What’s the News: Sometimes, finding out you don’t know everything is a wonderful surprise. Videos captured by motion-sensitive cameras in remote Afghanistan show that there are more snow leopards out there than we thought.
What’s the News: The helicopter that crashed during the raid on Osama bin Laden’s compound earlier this week was a stealth design that the US government had kept secret, according to aviation experts. The military is still keeping mum and the SEALs—keeping with protocol—burned the aircraft after it went down. But information gleaned from photos of the surviving tailboom (the part that holds the rear rotor) and clues from other stealth aircraft suggest the helicopter was an H-60 Blackhawk, heavily modified to escape radar detection and fly more quietly—explaining why Pakistani air forces didn’t detect the helicopters.
The weapon is called the XM-25, Counter Defilade (a word I had to look up) Target Engagement System–basically, it provides a way to shoot someone who is hiding behind an obstacle. It works by shooting a mini-grenade-like round that is programmed to detonate after passing the barrier. The detonation scatters lethal shrapnel toward the enemy target.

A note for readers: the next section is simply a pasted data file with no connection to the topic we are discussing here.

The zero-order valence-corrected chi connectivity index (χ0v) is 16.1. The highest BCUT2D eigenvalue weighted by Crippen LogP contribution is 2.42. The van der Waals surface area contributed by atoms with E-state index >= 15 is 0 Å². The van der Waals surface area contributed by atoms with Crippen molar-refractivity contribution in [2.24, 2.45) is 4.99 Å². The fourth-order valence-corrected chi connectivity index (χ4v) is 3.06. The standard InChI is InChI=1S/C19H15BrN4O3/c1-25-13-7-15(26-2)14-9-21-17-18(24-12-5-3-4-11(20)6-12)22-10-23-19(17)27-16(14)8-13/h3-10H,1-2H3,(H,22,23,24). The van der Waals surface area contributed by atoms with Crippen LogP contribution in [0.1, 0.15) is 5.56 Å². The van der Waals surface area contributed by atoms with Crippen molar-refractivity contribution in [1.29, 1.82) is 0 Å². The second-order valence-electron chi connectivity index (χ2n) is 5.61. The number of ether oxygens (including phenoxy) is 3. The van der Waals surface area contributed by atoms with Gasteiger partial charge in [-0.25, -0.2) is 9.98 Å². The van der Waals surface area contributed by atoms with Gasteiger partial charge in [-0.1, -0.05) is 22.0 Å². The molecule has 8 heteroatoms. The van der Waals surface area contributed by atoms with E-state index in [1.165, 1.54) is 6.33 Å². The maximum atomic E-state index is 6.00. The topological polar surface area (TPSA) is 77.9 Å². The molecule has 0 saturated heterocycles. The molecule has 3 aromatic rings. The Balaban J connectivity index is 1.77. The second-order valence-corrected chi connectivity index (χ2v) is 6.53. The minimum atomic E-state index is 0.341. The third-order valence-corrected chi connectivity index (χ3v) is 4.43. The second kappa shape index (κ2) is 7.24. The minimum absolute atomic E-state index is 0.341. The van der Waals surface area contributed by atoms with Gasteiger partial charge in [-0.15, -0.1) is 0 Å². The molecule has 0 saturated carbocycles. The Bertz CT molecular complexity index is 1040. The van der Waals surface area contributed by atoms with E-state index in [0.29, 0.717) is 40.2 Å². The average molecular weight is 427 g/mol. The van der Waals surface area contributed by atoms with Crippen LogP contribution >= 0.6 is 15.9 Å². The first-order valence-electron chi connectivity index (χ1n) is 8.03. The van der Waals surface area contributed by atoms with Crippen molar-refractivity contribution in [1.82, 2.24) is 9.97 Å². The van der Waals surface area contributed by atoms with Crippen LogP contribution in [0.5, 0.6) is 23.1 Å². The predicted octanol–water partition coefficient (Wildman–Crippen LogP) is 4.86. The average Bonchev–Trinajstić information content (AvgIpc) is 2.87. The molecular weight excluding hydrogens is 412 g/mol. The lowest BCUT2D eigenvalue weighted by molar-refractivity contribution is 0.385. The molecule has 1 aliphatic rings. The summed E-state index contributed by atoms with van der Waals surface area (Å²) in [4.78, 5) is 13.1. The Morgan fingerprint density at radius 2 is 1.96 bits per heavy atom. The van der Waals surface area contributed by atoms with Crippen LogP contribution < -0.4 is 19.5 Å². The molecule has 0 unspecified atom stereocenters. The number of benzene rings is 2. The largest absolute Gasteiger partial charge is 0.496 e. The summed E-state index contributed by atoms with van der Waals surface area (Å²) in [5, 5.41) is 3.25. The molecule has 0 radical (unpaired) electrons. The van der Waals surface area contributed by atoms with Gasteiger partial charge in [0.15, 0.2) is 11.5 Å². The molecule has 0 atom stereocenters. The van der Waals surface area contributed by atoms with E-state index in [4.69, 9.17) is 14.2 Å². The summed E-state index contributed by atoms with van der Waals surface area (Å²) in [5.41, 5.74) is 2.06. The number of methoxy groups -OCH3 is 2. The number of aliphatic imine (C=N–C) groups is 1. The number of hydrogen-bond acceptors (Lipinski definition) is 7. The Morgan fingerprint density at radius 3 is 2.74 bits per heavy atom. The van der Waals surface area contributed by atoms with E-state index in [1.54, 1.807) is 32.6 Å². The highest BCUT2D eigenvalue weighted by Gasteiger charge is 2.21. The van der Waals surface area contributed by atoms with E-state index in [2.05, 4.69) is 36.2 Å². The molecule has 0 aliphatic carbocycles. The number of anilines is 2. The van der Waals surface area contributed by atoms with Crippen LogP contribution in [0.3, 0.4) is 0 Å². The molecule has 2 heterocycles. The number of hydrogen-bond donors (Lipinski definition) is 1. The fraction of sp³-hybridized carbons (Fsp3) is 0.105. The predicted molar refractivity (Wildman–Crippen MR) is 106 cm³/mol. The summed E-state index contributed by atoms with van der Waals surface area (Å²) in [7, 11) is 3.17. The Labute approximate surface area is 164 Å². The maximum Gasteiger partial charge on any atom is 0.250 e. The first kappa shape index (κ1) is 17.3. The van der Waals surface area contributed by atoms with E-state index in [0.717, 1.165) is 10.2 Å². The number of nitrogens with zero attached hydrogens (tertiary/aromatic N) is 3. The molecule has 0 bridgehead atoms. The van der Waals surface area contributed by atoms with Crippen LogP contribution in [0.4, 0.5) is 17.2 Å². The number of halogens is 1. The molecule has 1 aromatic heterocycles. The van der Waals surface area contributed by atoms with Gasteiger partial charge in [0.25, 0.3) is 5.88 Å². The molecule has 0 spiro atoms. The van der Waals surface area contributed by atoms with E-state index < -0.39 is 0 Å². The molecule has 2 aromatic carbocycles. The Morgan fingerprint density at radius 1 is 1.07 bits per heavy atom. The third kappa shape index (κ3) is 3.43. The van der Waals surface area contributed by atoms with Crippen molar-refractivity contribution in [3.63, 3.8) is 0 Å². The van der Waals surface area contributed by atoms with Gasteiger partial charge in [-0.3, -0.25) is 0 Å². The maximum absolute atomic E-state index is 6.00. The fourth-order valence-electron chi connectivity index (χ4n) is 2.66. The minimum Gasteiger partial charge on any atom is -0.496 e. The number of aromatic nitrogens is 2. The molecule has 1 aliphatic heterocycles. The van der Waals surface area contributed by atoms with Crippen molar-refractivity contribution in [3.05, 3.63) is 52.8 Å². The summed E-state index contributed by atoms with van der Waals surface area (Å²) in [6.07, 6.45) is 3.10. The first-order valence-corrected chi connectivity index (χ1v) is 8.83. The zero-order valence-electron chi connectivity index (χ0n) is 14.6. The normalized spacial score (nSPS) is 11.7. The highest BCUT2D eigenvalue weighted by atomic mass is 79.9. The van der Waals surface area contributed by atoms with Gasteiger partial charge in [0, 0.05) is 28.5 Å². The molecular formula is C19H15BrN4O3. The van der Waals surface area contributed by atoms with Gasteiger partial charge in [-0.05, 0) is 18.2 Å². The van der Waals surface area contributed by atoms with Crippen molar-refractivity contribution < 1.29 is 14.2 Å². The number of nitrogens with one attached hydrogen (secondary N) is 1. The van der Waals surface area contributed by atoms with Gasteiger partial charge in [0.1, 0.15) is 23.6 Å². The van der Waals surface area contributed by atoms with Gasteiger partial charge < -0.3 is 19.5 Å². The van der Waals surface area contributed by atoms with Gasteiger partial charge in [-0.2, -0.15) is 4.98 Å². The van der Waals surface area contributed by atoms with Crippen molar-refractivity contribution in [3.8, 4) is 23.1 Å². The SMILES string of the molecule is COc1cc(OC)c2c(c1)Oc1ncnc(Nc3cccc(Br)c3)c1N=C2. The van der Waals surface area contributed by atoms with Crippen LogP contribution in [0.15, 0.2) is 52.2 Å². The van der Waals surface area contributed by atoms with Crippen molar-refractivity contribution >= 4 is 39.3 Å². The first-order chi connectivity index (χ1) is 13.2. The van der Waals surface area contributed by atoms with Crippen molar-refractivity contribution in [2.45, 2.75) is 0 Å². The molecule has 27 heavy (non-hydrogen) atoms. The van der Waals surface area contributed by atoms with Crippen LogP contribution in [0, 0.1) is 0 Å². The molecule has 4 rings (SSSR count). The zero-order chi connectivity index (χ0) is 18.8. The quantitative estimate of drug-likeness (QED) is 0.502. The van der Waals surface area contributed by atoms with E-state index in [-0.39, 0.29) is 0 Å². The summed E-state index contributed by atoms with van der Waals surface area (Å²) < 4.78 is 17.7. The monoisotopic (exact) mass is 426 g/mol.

The weapon’s computing sight measures the distance to the target precisely using a laser, and corrects automatically for such factors as air pressure, temperature, relative elevation etc. Buttons above the trigger allow the point at which the shells will detonate to be moved nearer or further away. [The Register]
Traumatic brain injury has become the signature war wound for soldiers serving in Iraq and Afghanistan–and new research suggests that soldiers may not be adequately protected against the explosions that cause these injuries. By modeling how blast waves propagate through a soldier’s head, an MIT research group found that current combat helmets don’t offer much protection, because the blast waves from improvised explosive devices (IEDs) can enter the skull through the face.
“There’s a passageway through those soft tissues directly into the brain tissue, without having to go through bone or anything hard,” said Raul Radovitzky, an aeronautical engineer at the Massachusetts Institute of Technology. [LiveScience]
In the study, which was published online in Proceedings of the National Academy of Sciences, the researchers created their own computer model based on a real person’s brain scans; what they found actually contradicted findings from earlier, rougher models. A previous study, published in August, suggested that current helmet design actually increases brain injuries during an explosion by focusing and intensifying the blast waves inside the helmet.